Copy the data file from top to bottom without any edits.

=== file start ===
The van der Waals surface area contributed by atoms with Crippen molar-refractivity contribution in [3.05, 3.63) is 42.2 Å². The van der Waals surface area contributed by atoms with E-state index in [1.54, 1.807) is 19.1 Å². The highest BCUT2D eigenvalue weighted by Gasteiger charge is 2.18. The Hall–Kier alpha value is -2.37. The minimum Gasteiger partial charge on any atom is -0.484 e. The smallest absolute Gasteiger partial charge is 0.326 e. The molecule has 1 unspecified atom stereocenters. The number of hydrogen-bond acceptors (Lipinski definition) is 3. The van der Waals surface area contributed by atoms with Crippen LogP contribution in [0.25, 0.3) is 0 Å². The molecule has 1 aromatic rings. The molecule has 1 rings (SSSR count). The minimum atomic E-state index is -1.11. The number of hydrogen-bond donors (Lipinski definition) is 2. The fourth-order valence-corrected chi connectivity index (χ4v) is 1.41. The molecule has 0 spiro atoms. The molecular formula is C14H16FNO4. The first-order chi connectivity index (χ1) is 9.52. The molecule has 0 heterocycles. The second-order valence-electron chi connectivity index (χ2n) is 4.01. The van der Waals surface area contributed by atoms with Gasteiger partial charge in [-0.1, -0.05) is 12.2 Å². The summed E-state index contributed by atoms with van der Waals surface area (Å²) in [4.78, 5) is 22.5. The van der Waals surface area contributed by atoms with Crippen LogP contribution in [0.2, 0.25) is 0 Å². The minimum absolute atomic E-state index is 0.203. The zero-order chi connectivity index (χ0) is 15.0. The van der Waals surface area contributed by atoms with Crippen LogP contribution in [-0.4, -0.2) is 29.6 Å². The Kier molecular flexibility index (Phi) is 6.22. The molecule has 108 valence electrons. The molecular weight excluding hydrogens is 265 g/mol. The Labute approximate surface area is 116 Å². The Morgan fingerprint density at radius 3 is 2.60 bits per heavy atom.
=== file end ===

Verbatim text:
The van der Waals surface area contributed by atoms with Crippen molar-refractivity contribution in [3.05, 3.63) is 42.2 Å². The van der Waals surface area contributed by atoms with E-state index in [1.54, 1.807) is 19.1 Å². The highest BCUT2D eigenvalue weighted by Gasteiger charge is 2.18. The Hall–Kier alpha value is -2.37. The minimum Gasteiger partial charge on any atom is -0.484 e. The smallest absolute Gasteiger partial charge is 0.326 e. The molecule has 1 unspecified atom stereocenters. The number of hydrogen-bond acceptors (Lipinski definition) is 3. The van der Waals surface area contributed by atoms with Crippen LogP contribution in [0.25, 0.3) is 0 Å². The molecule has 1 aromatic rings. The molecule has 1 rings (SSSR count). The minimum atomic E-state index is -1.11. The number of hydrogen-bond donors (Lipinski definition) is 2. The fourth-order valence-corrected chi connectivity index (χ4v) is 1.41. The molecule has 0 spiro atoms. The molecular formula is C14H16FNO4. The first-order chi connectivity index (χ1) is 9.52. The molecule has 0 heterocycles. The second-order valence-electron chi connectivity index (χ2n) is 4.01. The van der Waals surface area contributed by atoms with Gasteiger partial charge in [-0.1, -0.05) is 12.2 Å². The summed E-state index contributed by atoms with van der Waals surface area (Å²) in [4.78, 5) is 22.5. The van der Waals surface area contributed by atoms with Crippen LogP contribution in [0.2, 0.25) is 0 Å². The minimum absolute atomic E-state index is 0.203. The zero-order chi connectivity index (χ0) is 15.0. The van der Waals surface area contributed by atoms with Crippen LogP contribution in [-0.4, -0.2) is 29.6 Å². The Kier molecular flexibility index (Phi) is 6.22. The molecule has 108 valence electrons. The molecular weight excluding hydrogens is 265 g/mol. The Labute approximate surface area is 116 Å². The Morgan fingerprint density at radius 3 is 2.60 bits per heavy atom.